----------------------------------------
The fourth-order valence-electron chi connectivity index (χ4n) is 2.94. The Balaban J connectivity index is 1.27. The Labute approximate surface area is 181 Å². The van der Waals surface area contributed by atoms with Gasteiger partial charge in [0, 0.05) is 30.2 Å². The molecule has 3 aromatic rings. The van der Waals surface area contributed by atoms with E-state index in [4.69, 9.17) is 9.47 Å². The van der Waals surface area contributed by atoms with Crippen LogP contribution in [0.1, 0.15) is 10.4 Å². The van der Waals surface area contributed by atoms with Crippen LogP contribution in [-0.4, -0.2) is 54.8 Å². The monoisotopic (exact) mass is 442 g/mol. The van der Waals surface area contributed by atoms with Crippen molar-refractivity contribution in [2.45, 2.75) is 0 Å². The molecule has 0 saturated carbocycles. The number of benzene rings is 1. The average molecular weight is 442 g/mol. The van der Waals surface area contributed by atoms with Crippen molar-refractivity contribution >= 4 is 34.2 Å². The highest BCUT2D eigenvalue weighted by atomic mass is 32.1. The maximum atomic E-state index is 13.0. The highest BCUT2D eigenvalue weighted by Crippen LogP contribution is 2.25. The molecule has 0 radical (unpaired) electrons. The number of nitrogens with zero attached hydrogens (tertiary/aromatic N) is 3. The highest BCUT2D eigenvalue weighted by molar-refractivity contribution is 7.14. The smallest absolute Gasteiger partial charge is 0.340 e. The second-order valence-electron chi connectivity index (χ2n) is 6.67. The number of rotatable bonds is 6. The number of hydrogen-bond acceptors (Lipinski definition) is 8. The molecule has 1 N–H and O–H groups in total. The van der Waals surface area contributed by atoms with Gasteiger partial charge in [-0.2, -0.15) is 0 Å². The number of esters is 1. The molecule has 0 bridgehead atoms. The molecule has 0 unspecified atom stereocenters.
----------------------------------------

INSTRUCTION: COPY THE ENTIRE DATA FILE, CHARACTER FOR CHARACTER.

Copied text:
The fourth-order valence-electron chi connectivity index (χ4n) is 2.94. The Balaban J connectivity index is 1.27. The Labute approximate surface area is 181 Å². The van der Waals surface area contributed by atoms with Gasteiger partial charge in [0, 0.05) is 30.2 Å². The molecule has 3 aromatic rings. The van der Waals surface area contributed by atoms with E-state index in [4.69, 9.17) is 9.47 Å². The van der Waals surface area contributed by atoms with Crippen LogP contribution in [0.1, 0.15) is 10.4 Å². The van der Waals surface area contributed by atoms with Crippen LogP contribution in [-0.4, -0.2) is 54.8 Å². The monoisotopic (exact) mass is 442 g/mol. The van der Waals surface area contributed by atoms with Crippen molar-refractivity contribution in [2.45, 2.75) is 0 Å². The molecule has 0 saturated carbocycles. The number of benzene rings is 1. The average molecular weight is 442 g/mol. The van der Waals surface area contributed by atoms with Crippen molar-refractivity contribution >= 4 is 34.2 Å². The highest BCUT2D eigenvalue weighted by atomic mass is 32.1. The maximum atomic E-state index is 13.0. The highest BCUT2D eigenvalue weighted by Crippen LogP contribution is 2.25. The molecule has 0 radical (unpaired) electrons. The number of nitrogens with zero attached hydrogens (tertiary/aromatic N) is 3. The highest BCUT2D eigenvalue weighted by molar-refractivity contribution is 7.14. The smallest absolute Gasteiger partial charge is 0.340 e. The second-order valence-electron chi connectivity index (χ2n) is 6.67. The number of rotatable bonds is 6. The number of hydrogen-bond acceptors (Lipinski definition) is 8. The molecule has 1 N–H and O–H groups in total. The van der Waals surface area contributed by atoms with Gasteiger partial charge in [-0.2, -0.15) is 0 Å². The number of esters is 1. The molecule has 0 bridgehead atoms. The molecule has 0 unspecified atom stereocenters.